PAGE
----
Storytelling with Stop Motion Film and 3D Printing
Out with the old, in with the new? Where’s the fun (and magic) in that – when we can keep the old (tried, true and dear to our hearts), merge with the new, and revel in the combustion of creation!
3D printing + stop motion animation – my hearts ‘a fluttering.
Stop motion animation is 75-year-old technique where an object (e.g. doll with movable joints, a clay figure, a drawing) is physically moved in small increments between individually photographed frames, creating the illusion of movement when the series of frames is played as a continuous sequence. This technique resulted in the world’s first animated film in 1897: The Humpty Dumpty Circus. Another well known stop motion sequence would be King Kong climbing the Empire State Building in 1933.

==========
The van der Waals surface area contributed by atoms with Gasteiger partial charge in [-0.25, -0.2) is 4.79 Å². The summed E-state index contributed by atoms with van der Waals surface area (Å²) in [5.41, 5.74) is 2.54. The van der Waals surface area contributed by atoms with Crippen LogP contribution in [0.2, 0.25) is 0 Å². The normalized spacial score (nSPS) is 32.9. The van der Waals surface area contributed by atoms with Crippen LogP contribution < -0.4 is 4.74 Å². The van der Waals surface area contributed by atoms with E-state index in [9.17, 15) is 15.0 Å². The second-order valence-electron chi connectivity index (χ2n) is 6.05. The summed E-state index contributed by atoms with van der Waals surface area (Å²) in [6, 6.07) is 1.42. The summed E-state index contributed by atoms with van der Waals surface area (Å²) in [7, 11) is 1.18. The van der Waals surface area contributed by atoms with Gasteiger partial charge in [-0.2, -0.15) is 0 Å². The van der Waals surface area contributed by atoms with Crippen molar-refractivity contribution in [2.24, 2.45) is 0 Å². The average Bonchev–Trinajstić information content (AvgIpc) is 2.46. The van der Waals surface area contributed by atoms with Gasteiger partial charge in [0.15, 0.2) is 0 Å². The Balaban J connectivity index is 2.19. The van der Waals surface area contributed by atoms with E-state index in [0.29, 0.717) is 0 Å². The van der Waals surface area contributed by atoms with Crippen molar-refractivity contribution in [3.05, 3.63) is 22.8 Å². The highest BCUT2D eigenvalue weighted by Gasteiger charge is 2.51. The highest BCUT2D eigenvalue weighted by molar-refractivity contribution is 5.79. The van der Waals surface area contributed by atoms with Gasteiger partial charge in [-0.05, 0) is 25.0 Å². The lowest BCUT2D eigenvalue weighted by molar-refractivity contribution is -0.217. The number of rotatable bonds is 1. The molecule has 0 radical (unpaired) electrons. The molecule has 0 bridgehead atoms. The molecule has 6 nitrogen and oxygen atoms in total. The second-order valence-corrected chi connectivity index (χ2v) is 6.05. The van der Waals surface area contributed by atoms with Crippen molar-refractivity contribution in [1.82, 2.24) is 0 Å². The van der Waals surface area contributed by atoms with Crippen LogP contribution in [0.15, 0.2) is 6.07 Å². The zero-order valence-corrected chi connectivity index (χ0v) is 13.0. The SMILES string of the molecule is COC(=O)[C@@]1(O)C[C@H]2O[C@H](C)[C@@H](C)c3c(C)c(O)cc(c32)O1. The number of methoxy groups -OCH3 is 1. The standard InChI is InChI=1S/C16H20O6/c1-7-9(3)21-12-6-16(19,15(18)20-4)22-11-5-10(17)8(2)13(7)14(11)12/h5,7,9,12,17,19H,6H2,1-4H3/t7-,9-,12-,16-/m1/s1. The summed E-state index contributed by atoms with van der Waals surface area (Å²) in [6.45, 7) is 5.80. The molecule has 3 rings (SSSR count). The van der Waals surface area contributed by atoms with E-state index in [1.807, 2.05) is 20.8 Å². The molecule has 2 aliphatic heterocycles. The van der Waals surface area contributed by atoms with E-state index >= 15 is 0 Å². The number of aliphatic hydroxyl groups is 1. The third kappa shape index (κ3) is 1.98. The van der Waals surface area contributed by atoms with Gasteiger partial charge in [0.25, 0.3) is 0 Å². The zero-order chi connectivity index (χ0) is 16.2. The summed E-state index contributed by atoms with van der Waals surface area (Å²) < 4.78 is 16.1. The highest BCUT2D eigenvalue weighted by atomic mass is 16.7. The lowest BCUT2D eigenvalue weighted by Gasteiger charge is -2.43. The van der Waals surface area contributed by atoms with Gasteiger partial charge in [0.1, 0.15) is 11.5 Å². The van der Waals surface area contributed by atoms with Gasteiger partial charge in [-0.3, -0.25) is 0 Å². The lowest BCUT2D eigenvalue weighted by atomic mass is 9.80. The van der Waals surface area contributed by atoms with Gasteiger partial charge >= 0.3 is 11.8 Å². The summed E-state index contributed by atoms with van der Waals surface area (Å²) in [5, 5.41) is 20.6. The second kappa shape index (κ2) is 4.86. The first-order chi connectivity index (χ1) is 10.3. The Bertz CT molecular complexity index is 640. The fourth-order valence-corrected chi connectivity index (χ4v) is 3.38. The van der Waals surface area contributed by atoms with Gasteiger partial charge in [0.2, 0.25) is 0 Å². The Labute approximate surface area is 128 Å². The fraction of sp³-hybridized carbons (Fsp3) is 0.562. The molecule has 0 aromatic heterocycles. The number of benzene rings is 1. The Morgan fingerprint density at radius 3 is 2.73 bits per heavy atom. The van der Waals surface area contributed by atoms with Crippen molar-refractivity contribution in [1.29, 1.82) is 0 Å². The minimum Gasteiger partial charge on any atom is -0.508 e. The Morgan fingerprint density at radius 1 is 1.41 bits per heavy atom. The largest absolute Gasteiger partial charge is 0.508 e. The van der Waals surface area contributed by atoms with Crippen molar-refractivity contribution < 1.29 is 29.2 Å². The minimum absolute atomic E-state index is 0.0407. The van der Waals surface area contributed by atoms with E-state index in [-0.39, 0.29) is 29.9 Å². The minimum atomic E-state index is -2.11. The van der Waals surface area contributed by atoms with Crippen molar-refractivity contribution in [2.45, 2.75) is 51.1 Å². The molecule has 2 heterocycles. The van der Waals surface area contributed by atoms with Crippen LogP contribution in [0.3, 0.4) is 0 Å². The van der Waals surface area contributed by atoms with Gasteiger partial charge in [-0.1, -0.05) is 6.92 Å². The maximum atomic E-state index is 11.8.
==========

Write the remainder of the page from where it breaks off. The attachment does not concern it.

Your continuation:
Now with modern computer graphics and CGI technologies, stop motion is never going to be the special effects juggernaut that it was for the better part of a century in film. But stop motions irreplaceable quirkiness of yesteryear remains quite endearing – and its fan-base numerous. Additionally, production costs can be far, far cheaper than CGI – especially with rate at which 3D printers are becoming easily accessible.
But here’s what’s happening recently in stop motion film making – animators can use 3D printed objects in place of hand-made or that which is pre-existing (Lego’s will forever live. Thankfully). This allows for custom, tailored creations, increased efficiency in production, rapid prototyping, and a whole new style for making films.
Okay – time to sit back and enjoy a few examples
Chipotle’s Award-Winning Viral Ad Video
Unbox Yourself, China’s first online learning platform focused on the creative industries, illustrates how creatives must break out of their boxes to innovate as well as how technology is driving change in the creative industries.
Boxtrolls, soon to be released, is the biggest stop motion production ever, uses 3D printing – Gizmodo does a great job detailing how this film was produced.